Beginning students: piano or musical keyboard?

Ah, the age old question. I will elaborate.

Learning to play piano on a musical keyboard has significant drawbacks.

1) The full name for the piano is “pianoforte.”  In Italian, this means, literally, “soft loud.”  The precursor instrument to the piano was the harpsichord.  On a harpsichord, no matter how hard or lightly the player depressed the keys, the volume that emerged from the instrument was unchanged.  This was not ideal.  To get around this there were double-keyboard harpsichords invented — play one keyboard and one string was plucked, play the second keyboard and two strings were plucked, resulting in a louder sound.  The piano was an amazing invention because one could control the volume of the keys played by the pressure exerted by the fingers when playing — hence, it was called a “soft loud.”  Most muscal keyboards do not increase/decrease volume according to the pressure used on the keys.  This means that the student cannot learn one of the key components of piano playing with a musical keyboard.  This is a large drawback which can be partially overcome by using a keyboard with “touch sensitivity” or “touch response” (or one of several other monikers.)  However, the feel in the hand of such keyboards and the way it responds is markedly different than how it works on a piano, and does not translate well.

2) The tactile sensation of playing a keyboard is more similar to the tactile sensation of playing an organ, rather than that of playing a piano.  Going between the two is something that has to be learned, and adjusted for.  This is just one more thing for the beginning piano student to need to learn, and I don’t recommend it.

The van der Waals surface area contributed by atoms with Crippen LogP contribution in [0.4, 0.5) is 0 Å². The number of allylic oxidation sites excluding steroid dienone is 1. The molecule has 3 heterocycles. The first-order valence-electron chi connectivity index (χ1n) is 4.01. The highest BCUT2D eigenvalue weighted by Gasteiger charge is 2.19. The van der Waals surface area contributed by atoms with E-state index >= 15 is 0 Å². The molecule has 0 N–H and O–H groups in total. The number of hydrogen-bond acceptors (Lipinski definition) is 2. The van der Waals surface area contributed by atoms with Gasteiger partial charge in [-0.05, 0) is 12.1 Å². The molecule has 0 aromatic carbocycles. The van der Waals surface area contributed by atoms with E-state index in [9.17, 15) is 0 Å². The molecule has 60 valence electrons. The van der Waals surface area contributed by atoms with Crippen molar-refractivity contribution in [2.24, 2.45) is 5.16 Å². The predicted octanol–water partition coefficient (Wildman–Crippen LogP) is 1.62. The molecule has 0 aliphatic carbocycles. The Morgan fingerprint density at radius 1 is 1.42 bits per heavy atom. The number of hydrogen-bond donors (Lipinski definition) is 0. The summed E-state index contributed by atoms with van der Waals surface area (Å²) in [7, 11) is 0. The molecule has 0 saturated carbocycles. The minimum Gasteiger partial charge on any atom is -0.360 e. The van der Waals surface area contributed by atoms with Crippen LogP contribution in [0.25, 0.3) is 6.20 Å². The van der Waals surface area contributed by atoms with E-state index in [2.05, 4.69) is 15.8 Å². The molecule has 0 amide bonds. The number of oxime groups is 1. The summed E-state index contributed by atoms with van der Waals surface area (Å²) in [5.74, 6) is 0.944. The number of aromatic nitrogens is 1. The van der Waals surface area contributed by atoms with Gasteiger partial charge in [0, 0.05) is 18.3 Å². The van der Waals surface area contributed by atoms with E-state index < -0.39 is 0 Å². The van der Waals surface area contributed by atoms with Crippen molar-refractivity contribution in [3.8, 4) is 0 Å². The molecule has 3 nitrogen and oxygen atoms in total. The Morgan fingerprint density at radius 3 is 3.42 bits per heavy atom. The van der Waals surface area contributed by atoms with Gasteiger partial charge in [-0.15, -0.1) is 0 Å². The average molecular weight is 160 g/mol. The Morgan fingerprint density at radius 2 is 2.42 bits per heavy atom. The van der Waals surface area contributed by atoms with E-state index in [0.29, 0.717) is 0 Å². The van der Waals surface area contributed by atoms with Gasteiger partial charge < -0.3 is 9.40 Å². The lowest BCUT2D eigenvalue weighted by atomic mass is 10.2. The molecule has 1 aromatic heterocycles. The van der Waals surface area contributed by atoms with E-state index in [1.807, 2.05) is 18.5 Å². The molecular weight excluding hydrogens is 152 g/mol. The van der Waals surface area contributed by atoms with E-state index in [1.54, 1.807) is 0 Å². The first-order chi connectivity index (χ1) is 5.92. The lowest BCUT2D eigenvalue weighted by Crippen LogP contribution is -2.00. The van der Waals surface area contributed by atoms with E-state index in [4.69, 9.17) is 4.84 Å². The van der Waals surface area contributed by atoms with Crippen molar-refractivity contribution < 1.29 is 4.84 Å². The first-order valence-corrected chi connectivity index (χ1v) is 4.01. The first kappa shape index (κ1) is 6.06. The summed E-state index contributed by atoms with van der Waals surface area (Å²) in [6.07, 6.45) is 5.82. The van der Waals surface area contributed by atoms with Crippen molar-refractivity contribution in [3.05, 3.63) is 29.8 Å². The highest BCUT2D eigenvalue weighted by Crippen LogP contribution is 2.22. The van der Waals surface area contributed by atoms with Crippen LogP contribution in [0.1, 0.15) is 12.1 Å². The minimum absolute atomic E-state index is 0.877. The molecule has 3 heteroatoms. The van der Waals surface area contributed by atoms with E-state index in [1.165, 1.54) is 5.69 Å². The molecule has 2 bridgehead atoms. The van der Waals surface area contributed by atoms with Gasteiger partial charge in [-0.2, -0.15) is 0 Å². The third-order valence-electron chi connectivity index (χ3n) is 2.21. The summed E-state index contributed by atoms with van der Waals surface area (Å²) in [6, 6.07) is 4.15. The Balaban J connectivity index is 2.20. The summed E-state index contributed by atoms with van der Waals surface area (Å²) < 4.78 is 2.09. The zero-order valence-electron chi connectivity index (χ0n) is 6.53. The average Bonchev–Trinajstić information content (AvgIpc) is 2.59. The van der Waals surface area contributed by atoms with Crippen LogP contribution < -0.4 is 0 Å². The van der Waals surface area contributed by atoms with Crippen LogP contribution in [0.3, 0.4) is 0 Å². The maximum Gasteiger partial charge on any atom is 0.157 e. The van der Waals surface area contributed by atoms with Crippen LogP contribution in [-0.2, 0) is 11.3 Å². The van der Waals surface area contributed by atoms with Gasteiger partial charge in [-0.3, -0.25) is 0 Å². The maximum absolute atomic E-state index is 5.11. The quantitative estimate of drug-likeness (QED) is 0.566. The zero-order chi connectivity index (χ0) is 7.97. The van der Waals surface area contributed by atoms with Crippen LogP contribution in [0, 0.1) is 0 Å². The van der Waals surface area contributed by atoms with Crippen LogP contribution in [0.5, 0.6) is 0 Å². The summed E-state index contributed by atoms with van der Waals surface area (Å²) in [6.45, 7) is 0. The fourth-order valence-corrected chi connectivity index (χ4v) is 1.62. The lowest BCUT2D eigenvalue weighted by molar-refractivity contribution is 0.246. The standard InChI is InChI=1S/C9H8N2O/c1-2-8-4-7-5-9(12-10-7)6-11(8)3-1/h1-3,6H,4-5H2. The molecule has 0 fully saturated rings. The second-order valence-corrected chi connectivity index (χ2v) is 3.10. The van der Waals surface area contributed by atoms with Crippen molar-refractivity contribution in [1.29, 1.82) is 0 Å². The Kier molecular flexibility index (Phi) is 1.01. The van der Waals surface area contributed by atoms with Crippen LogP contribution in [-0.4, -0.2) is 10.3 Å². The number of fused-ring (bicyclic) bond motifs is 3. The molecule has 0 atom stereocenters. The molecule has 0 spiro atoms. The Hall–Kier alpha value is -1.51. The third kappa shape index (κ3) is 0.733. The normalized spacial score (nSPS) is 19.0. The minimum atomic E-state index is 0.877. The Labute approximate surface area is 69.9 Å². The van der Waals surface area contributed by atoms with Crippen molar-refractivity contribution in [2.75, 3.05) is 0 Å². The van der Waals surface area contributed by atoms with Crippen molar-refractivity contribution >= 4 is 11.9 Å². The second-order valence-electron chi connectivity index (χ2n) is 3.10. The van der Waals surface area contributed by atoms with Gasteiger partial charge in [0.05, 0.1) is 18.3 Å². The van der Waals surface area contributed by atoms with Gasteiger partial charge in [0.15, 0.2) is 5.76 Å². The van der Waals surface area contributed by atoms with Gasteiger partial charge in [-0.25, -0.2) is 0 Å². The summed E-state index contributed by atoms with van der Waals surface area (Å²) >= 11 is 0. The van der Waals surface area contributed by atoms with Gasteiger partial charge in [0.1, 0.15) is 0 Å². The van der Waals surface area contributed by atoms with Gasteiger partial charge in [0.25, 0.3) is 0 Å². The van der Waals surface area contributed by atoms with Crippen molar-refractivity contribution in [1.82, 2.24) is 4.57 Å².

3) Most keyboards do not have pedals.  Pianos generally have at least two pedals, and the damper pedal is used frequently — it is often introduced in the first level of piano playing.  There are “keyboard damper pedals” and many keyboards have an input for these pedals.  The less costly of these pedals work in the opposite way that an actual piano damper works — which is not helpful for a beginning piano student.  It is possible (for most keyboards with inputs for damper pedals) to purchase a damper pedal unit that looks like and mimics the damper pedal of an actual piano — I do recommend this for use with either a keyboard or digital piano.

Acoustic pianos are beautiful and (can) sound wonderful –they can be purchased new or used.  However, they are not good for people who need the piano on anything other than a first level of a building, who have stairs that a piano would need to be moved up or down, who live in small homes, who move frequently, or who need the piano practicing to not be heard throughout the house, clashing with other household activities.  Figure in about $100/year to tune an acoustic piano.  Do not get an acoustic piano from someone other than a dealer (or someone that knows pianos and that you can trust) without have a qualified tuner check it out first — old pianos that have not been maintained are sometimes wonderful and just need a little tuning — but sometimes they need a lot of expensive work and are not worth it.  Most piano tuners do simple repairs and will be be able to advise you whether or not a used piano is a worthwhile purchase.

Digital pianos are an excellent option when an acoustic piano is not ideal.  On the low end, the starting price is lower than the cost of a well-working acoustic piano.  They are portable, can be used with headphones, and never need tuning.  Digital pianos do a good job of mimicking the tactile sensation of playing a real piano, and it is possible to move with ease between a digital piano and acoustic piano.  (There is still some variability — but for that matter, there is variability between different types of acoustic pianos.)  Digital pianos often come with various “bells and whistles”: metronome, different voices, rhythms, ability to play midi files, ability to “record” (to midi) what is played and later manipulate it, and much, much more.  

Ultimately, I recommend getting any beginning piano student an actual piano to play on — either acoustic or digital.  Musical  keyboards have a place — and for a parent that is wondering whether or not a child is “serious” about learning to play piano, an inexpensive musical keyboard can be a good way to get the student started, to see if the desire to play piano is a passing fancy, or a desire that will see the student through the effort required to learn to play piano.  If a piano student continues beyond the first month or two — get a real piano.

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